Incite: Why a fiduciary study is meaningless

When it comes to protecting investors, the 'landmark' legislation is little more than a game of kick the can

Jun 29, 2010 @ 10:23 am

By Susan Antilla, Bloomberg News

At 2,315 pages, the Dodd-Frank Conference Report of proposals to fix U.S. financial regulations isn't the stuff of summer beach reading.

It is, though, a starting point to understanding just how messed up financial regulations had become by the time the economy all but collapsed in 2008. And it gives great hints as to how serious lawmakers are about helping everyday, mere mortal investors who don't worry about life-and-death issues like whether they will pocket a gazillion dollars in bonuses.

If you work outside of finance and count your fortunes in figures that have just one comma, here are the highlights and lowlights of the package that politicians will be voting on in the days ahead:

Fiduciary standard

Should stockbrokers should act in your interest? Amazing as it sounds, there is no law that says they have to.

People who are licensed as investment advisers are stuck with a mandate to put their customers' interests ahead of their own. Sometimes they don't, and if they're caught, their liability is measured by the high standard of “customers first.”

Brokers who similarly give advice to customers need only recommend stuff that is suitable. Investor advocates pushed to force everyone to place the customer first, and a 2008 Rand Corp. study for the Securities and Exchange Commission has already determined that, as far as investors can tell, brokers and advisers do the same thing.

Bottom line in the reform package: wimp lawmakers are telling the SEC to do yet another study before addressing the issue.

Broker Conflicts

Whether brokers who sell only their own brand-name products -- say, the Acme Brokerage Firm that sells Acme Mutual Funds -- should make sure clients are aware of the conflict of interest when potentially less expensive, better products aren't considered or recommended.

Lawmakers are properly suggesting that the SEC might want to write a rule on this. Let's face it, the financial supermarket doesn't work like the supermarket where you buy eggs and canned tomatoes. The generic brand from your stockbroker can be an expensive choice.

Client arbitration

The financial reform bill empowers the SEC, if the agency so chooses, to establish a rule that forbids or imposes limitations on brokers' mandatory arbitration contracts -- those coercive agreements that force clients to use industry-run, private courts in the event of a dispute.

Such clauses have kept brokerage-firm abuses under wraps for decades. The SEC can establish a rule on arbitration if it finds the contracts aren't in the public interest, the bill says. Let's see if the agency has the guts to favor investors over brokers, and allow a choice between public and closed-door courts.

Banning banned advisers

Should sleazebags who get caught breaking investment-adviser rules be allowed to slide on over to jobs as stockbrokers?

The new bill suggests such permissiveness isn't a great idea, proposing a “collateral bar” that would mean if you break the rules in one financial forum overseen by the SEC, you would be blacklisted from all the others, too.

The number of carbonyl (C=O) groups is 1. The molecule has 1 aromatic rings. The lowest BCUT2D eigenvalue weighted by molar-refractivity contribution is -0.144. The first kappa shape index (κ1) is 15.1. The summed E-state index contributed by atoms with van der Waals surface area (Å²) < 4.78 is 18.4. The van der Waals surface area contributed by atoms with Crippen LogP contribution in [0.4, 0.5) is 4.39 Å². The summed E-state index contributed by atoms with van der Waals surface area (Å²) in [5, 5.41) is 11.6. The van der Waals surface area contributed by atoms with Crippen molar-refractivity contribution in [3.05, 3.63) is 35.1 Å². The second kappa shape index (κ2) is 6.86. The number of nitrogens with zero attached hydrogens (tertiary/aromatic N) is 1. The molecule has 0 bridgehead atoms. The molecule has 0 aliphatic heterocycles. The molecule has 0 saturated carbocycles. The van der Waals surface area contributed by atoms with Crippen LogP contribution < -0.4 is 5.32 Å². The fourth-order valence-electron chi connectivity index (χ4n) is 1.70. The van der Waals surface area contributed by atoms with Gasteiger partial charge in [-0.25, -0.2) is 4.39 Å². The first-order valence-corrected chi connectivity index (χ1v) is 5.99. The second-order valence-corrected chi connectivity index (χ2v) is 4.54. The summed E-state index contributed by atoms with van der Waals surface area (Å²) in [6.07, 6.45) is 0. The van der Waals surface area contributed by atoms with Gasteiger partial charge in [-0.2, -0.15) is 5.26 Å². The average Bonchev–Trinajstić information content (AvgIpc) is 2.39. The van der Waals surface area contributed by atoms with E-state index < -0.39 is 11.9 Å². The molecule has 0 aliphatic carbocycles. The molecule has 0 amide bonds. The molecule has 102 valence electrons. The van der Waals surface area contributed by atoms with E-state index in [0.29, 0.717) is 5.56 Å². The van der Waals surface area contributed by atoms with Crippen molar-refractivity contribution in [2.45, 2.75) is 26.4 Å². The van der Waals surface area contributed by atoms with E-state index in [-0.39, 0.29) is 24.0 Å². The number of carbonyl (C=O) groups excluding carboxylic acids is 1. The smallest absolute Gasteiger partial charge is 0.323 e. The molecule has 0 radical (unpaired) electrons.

In a similar vein, lawmakers are suggesting that felons and securities lawbreakers not be allowed to offer securities under Regulation D, the loosey-goosey rule that lets some companies sell securities without first registering with the SEC. Stand by for the outraged press releases from the Friends of Reg D Felons Association.

Failed-firm fund

Should financial firms pay more for insurance?

Lawmakers are saying brokers should cough up additional money into the fund that reimburses investors when firms go under. The legislation suggests that members of the Securities Investor Protection Corp., or SIPC, pay 0.02 percent of their gross revenue each year into the fund to make investors whole when a firm fails. As of now, SIPC firms pay -- are you ready for this? -- $150 a year. Not even Loehmann's has ever boasted a better bargain.

Regulating the regulators

How about checking up on how well the SEC is doing its job?

Proving, perhaps, that they at least have a sense of humor, creators of the Dodd-Frank bill have suggested that the comptroller general of the U.S. submit a report to Congress every three years detailing the competence of the staff of the SEC and telling what the agency has done about employees “who have failed to perform their duties.”

It can only be left to the imagination how one measures job performance of rogue staffers caught running personal businesses and perusing porn on the job. The comptroller would also track how well SEC-supervised associations like the Financial Industry Regulatory Authority do at things like managing their own funds.

Indeed, let's hope the Comptroller General can explain how it was that Finra bailed out of millions of dollars of its own auction-rate securities before they collapsed in 2007, while the poor-schmo investors Finra was supposed to protect were meanwhile being sold similar, doomed securities by many of Finra's members.

More studies = punting

To be fair, investors were considered, and sometimes helped, in the proposed legislation. But the bad smell of lobbyist tinkering wafts in too often. Studies provide helpful fodder for idle columnists but mean nothing to neglected investors who need action, not stall tactics, to move ahead, post-crisis.

(Susan Antilla is a Bloomberg News columnist. The opinions expressed are her own.)


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